The results of this study suggest that the use of an additive such as fTCP to a fluoride varnish significantly improves the protective ability of the varnish on primary teeth in vitro. However, the results of this study are based on surface microhardness readings, and would need to be clinically validated.

Disclosure

The authors confirm that no financial assistance was received from the manufacturers of any of the products used in the study. The authors have never been employed or served as consultants to the manufacturers of any of the products mentioned in this study.

References

  1. C. H. Chu, M. L. Mei, and E. C. Lo, “Use of fluorides in dental caries management,” General Dentistry, vol. 58, no. 1, pp. 37–43, 2010.
  2. R. Hawkins, D. Locker, J. Noble, and E. J. Kay, “Prevention. Part 7: professionally applied topical fluorides for caries prevention,” British Dental Journal, vol. 195, no. 6, pp. 313–317, 2003. View at Publisher · View at Google Scholar · View at Scopus
  3. P. Jacobsen and D. Young, “The use of topical fluoride to prevent or reverse dental caries,” Special Care in Dentistry, vol. 23, no. 5, pp. 177–179, 2003. View at Scopus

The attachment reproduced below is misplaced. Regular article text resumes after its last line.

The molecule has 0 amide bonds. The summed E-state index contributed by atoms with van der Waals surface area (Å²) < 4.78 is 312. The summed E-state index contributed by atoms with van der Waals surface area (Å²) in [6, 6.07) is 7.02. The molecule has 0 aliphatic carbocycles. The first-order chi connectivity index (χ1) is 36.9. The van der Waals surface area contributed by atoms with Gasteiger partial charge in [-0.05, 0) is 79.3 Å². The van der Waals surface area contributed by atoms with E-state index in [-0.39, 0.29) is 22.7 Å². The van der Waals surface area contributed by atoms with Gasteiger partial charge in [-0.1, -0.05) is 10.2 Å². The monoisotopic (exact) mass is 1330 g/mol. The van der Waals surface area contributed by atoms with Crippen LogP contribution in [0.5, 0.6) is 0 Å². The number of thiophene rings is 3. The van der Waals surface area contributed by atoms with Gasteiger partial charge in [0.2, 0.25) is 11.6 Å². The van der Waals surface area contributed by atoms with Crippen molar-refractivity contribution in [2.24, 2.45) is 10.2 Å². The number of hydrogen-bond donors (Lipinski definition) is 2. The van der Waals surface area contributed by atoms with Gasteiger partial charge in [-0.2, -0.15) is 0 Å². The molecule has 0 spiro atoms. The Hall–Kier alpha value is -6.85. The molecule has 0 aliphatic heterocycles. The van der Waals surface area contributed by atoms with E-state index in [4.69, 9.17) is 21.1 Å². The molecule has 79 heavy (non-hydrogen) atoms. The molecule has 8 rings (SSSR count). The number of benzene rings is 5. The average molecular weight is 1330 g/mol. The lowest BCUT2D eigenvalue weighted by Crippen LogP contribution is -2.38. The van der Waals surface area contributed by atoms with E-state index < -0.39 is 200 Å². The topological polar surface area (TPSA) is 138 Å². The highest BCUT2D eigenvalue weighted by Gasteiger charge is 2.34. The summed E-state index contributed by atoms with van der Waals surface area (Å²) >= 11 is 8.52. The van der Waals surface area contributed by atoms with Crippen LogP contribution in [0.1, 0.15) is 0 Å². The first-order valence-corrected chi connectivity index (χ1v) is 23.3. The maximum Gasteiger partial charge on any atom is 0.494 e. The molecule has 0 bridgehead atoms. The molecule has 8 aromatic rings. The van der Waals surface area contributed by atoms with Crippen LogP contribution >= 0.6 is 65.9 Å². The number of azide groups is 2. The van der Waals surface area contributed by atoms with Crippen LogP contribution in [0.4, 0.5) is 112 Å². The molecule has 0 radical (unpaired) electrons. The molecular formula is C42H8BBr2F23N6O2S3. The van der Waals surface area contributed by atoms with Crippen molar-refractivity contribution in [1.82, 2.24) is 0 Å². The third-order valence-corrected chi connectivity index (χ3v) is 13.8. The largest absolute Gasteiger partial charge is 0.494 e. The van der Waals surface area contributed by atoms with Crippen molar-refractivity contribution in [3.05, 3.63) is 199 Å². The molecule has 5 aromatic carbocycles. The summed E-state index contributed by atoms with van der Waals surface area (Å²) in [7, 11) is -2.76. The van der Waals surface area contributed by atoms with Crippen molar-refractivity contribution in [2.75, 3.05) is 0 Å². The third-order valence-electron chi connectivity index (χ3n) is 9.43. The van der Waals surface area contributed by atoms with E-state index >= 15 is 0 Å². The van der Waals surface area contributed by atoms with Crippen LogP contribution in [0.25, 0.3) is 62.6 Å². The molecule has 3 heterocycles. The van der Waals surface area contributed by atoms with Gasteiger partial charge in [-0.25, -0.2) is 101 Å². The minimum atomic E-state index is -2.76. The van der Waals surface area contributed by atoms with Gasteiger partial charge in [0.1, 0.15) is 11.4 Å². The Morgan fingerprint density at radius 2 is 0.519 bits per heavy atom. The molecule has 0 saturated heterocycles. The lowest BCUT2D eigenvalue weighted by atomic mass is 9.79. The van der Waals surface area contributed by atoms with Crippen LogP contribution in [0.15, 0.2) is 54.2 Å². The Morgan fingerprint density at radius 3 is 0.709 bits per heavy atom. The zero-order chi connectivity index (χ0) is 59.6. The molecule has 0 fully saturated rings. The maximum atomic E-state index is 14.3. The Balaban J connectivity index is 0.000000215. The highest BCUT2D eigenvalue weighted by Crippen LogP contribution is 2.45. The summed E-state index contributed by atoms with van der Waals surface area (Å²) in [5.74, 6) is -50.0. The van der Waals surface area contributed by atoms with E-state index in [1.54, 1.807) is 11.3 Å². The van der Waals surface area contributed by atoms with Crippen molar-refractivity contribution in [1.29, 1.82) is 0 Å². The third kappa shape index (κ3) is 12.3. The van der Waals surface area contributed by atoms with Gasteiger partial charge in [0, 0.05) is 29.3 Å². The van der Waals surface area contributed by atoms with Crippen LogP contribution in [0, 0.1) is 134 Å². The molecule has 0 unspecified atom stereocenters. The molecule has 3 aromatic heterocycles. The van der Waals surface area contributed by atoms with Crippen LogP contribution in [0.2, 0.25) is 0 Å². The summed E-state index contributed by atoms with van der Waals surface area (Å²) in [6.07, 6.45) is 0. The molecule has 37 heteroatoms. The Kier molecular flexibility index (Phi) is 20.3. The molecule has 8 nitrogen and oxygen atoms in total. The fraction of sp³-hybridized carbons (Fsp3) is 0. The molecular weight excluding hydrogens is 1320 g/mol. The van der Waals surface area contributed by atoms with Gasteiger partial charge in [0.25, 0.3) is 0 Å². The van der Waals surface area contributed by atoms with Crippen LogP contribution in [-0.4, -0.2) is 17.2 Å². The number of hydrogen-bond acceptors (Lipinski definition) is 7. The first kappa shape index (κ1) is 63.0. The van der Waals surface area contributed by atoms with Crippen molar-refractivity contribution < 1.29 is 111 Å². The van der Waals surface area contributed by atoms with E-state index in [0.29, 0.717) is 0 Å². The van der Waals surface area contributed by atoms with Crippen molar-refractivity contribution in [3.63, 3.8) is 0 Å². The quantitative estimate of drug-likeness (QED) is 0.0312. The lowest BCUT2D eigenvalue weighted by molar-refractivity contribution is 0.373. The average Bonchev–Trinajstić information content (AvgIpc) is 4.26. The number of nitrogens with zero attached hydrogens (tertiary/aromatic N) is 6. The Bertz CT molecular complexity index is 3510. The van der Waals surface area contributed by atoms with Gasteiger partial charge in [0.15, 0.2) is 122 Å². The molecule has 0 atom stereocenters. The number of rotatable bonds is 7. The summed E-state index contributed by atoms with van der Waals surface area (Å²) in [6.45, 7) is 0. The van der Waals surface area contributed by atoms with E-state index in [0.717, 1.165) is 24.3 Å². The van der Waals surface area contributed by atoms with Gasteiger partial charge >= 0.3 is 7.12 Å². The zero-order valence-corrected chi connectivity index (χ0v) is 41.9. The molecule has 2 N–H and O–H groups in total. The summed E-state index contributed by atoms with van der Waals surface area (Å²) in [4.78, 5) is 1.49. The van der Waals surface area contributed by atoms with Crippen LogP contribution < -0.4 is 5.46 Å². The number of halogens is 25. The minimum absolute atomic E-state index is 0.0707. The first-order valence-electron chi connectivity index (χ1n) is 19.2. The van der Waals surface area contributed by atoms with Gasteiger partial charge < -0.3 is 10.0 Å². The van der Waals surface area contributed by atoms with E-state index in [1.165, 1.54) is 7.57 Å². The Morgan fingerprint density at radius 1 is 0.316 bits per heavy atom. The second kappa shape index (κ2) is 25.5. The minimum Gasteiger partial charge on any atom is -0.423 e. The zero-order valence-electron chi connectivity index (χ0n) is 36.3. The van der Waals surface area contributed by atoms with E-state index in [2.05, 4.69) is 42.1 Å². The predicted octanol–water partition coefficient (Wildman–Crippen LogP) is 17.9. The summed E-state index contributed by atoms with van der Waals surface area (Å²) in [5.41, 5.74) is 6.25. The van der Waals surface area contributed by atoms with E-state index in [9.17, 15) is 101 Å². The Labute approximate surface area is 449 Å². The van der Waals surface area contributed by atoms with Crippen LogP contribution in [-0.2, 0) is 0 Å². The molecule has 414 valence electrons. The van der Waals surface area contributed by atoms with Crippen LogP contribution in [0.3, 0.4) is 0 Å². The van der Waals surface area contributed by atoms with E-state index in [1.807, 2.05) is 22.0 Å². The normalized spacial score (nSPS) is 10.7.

4. E. C. Lo, L. M. Tenuta, and C. H. Fox, “Use of professionally administered topical fluorides in Asia,” Advances in Dental Research, vol. 24, pp. 11–15, 2012.
  5. L. Xhemnica, D. Sulo, R. Rroço, and D. Hysi, “Fluoride varnish application: a new prophylactic method in Albania. Effect on enamel carious lesions in permanent dentition,” European Journal of Paediatric Dentistry, vol. 9, no. 2, pp. 93–96, 2008. View at Scopus
  6. B. T. Amaechi, K. Ramalingam, P. K. Mensinkai, and Chedjieu, “I. In situ remineralization of early caries by a new high-fluoride dentifrice,” General Dentistry, vol. 60, pp. 186–192, 2012.
  7. J. Vaikuntam, “Fluoride varnishes: should we be using them?” Pediatric Dentistry, vol. 22, no. 6, pp. 513–516, 2000. View at Scopus
  8. P. Leamy, P. W. Brown, K. TenHuisen, and C. Randall, “Fluoride uptake by hydroxyapatite formed by the hydrolysis of alpha-tricalcium phosphate,” Journal of Biomedical Materials Research, vol. 42, pp. 458–464, 1998.
  9. K. S. TenHuisen and P. W. Brown, “Hydrolysis of α-tricalcium phosphate in NaF solutions,” Biomaterials, vol. 20, no. 5, pp. 427–434, 1999. View at Publisher · View at Google Scholar · View at Scopus
  10. R. L. Karlinsey, A. C. MacKey, E. R. Walker, and K. E. Frederick, “Surfactant-modified β-TCP: structure, properties, and in vitro remineralization of subsurface enamel lesions,” Journal of Materials Science, vol. 21, no. 7, pp. 2009–2020, 2010. View at Publisher · View at Google Scholar · View at Scopus
  11. R. L. Karlinsey, A. C. Mackey, T. J. Walker, et al., “In vitro remineralization of human and bovine white-spot enamel lesions by NaF dentifrices: a pilot study,” Journal of Dentistry and Oral Hygiene, vol. 3, pp. 22–29, 2011.